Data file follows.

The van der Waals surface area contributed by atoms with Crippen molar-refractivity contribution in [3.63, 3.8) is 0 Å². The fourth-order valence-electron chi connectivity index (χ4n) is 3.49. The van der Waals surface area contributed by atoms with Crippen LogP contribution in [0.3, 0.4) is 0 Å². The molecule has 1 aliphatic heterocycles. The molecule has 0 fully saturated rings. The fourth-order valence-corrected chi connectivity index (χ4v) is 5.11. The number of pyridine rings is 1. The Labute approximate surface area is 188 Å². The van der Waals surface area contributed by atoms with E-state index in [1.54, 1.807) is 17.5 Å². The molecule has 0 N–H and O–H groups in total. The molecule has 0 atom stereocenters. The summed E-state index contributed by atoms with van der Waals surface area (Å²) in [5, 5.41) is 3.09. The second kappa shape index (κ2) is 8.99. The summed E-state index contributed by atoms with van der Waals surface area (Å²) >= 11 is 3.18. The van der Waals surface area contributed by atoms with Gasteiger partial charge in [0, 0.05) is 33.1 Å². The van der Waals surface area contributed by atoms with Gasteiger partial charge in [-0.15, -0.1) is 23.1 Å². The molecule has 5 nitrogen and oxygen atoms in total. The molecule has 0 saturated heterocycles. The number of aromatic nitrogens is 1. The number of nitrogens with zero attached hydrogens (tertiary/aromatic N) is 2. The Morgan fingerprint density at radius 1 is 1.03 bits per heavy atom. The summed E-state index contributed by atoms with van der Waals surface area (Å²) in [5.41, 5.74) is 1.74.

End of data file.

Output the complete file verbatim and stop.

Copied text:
The van der Waals surface area contributed by atoms with Crippen molar-refractivity contribution in [3.63, 3.8) is 0 Å². The fourth-order valence-electron chi connectivity index (χ4n) is 3.49. The van der Waals surface area contributed by atoms with Crippen LogP contribution in [0.3, 0.4) is 0 Å². The molecule has 1 aliphatic heterocycles. The molecule has 0 fully saturated rings. The fourth-order valence-corrected chi connectivity index (χ4v) is 5.11. The number of pyridine rings is 1. The Labute approximate surface area is 188 Å². The van der Waals surface area contributed by atoms with E-state index in [1.54, 1.807) is 17.5 Å². The molecule has 0 N–H and O–H groups in total. The molecule has 0 atom stereocenters. The summed E-state index contributed by atoms with van der Waals surface area (Å²) in [5, 5.41) is 3.09. The second kappa shape index (κ2) is 8.99. The summed E-state index contributed by atoms with van der Waals surface area (Å²) >= 11 is 3.18. The van der Waals surface area contributed by atoms with Gasteiger partial charge in [0, 0.05) is 33.1 Å². The van der Waals surface area contributed by atoms with Gasteiger partial charge in [-0.15, -0.1) is 23.1 Å². The molecule has 5 nitrogen and oxygen atoms in total. The molecule has 0 saturated heterocycles. The number of aromatic nitrogens is 1. The number of nitrogens with zero attached hydrogens (tertiary/aromatic N) is 2. The Morgan fingerprint density at radius 1 is 1.03 bits per heavy atom. The summed E-state index contributed by atoms with van der Waals surface area (Å²) in [5.41, 5.74) is 1.74.